On a recent evening, an unexpected knock on my study window in the back of the house brought me face to face with the problem of runaway teenagers.
A young girl in her early teens, clad in not-too-clean clothes, begged to be let in. Instead, I met her in front of the house.
Waiting for police to arrive, we talked in the driveway. She had run away from a nearby group home for troubled teens, she told me. She said she had run away at least 30 times in the past three years. Somehow, every place she was sent annoyed her to the point she thought her only option was to run away.
Her mother died a year ago, she told me. She wanted to live with her father, who had lived with his girlfriend near Dayton but had moved recently. She said she did not know how to contact him. But he had not been attentive to her, she told me, and had no use for her.
She was more confused than rebellious. Alternating between delusion and reality, she thought of living in some impenetrable forest where people would not be able to find her to impose their laws and their dos and don'ts on her.
I asked how she would live in a forest. "I would become part of the creatures and make friends with them," she replied. "I would fashion hunting tools and forage in the forest for food."
A delusional state of mind ignores the perils of venturing into the real world, where predators lurk around every bend and a helpless, confused child is easy prey.
I did not ask whether she had encountered the cruelty, brutality, and loss of innocence that so many of our troubled teens face and endure. Whether such encounters had left any deep and ugly scars in her psyche, I could not tell. It was obvious from her demeanor, though, that she was troubled.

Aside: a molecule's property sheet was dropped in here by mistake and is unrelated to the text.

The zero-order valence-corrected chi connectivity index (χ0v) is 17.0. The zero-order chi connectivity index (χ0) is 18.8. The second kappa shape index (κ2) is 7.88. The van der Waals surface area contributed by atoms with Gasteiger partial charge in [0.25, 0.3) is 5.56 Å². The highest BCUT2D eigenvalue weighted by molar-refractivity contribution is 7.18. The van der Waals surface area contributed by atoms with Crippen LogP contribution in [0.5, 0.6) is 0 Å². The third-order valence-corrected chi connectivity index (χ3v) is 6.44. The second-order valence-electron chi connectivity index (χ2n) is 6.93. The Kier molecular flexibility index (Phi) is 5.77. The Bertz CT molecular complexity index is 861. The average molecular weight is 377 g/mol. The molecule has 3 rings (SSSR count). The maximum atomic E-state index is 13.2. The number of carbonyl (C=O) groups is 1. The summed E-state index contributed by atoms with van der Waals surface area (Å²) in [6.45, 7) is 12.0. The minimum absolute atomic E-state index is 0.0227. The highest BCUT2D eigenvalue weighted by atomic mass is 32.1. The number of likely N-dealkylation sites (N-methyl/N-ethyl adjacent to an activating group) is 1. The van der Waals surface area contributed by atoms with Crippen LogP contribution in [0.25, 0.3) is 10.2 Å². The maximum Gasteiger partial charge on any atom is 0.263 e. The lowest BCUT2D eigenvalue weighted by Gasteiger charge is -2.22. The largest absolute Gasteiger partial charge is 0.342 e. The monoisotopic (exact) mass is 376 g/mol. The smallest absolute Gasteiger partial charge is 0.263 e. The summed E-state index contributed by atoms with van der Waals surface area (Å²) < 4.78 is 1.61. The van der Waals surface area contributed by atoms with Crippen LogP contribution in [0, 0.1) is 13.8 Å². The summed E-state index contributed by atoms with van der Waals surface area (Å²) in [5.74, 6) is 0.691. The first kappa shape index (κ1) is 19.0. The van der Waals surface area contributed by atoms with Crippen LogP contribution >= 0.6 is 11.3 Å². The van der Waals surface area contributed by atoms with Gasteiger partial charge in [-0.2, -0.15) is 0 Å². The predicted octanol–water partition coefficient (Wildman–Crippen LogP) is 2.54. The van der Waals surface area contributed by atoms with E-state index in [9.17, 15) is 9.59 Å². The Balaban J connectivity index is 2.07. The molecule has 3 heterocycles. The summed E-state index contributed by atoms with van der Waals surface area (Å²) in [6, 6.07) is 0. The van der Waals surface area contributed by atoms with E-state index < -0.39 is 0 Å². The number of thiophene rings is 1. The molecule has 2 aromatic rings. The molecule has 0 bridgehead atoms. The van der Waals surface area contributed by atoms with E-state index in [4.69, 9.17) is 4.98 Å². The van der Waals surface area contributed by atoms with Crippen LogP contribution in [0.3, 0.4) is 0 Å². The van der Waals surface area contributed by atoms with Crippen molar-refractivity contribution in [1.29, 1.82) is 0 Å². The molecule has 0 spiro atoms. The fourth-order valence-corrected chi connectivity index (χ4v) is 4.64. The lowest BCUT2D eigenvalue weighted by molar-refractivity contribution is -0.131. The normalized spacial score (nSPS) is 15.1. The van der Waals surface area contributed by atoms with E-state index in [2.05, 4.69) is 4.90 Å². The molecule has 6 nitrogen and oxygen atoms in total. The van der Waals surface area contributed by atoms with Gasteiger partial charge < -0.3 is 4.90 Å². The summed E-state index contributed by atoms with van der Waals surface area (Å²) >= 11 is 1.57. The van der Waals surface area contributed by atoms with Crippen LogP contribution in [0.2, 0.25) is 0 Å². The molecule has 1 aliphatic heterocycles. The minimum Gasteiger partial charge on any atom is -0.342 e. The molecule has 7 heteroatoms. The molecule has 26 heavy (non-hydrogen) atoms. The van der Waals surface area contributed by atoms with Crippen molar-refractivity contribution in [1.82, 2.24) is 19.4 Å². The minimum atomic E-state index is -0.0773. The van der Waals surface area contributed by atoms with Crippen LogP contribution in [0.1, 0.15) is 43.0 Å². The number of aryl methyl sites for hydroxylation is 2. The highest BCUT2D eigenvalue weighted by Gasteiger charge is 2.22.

We all are aware of the problem of runaway teens. We read about them in the newspaper, or hear on radio or television when the life of a young runaway is snuffed out. More often, we see their pictures staring at us from milk cartons or from the back of 18-wheelers.
Sometimes we are lulled by a story of a runaway, troubled child who is found and reunited with those who really care. But on the whole, the numbers are staggering and sobering.
The National Center for Missing and Exploited Children, part of the U.S. Department of Justice, estimates that 800,000 youths are reported missing annually in the United States. Some organizations put the numbers as high as 2.8 million missing youths a year.
An estimated 40 percent of these youths are not runaways but castoffs; parents or custodians throw them out for various reasons. In our country, one out of every seven teens ends up running away.
There is a long list of reasons: bullying at school or in the neighborhood, substance abuse, pregnancy, sexual and physical abuse at home, mental illness, an overwhelming need to seek attention, sexual orientation, a desire to follow a friend who has run away.
Another ugly statistic is that one-third of such youths attempt suicide. Most are victims of sexual and physical abuse.
Not surprisingly, four out of 10 such kids come from families trapped in the vicious cycle of poverty, public assistance, and domestic abuse.
As a society, we have not been able to address effectively the problem of runaway youths. Public funds are available and organizations try to help.
But if success is measured by bringing these kids back into the mainstream as citizens, we have failed. A few success stories here and there are heartwarming, but they cannot camouflage our inability to solve this problem.
The police arrived after 45 minutes (ever heard of a suicide hot line that put a distressed caller on hold?) and took the girl back to the group home.
What more could I have done? What more could we as a society do?
Dr. S. Amjad Hussain is a retired Toledo surgeon whose column appears every other week in The Blade.
Contact him at: firstname.lastname@example.org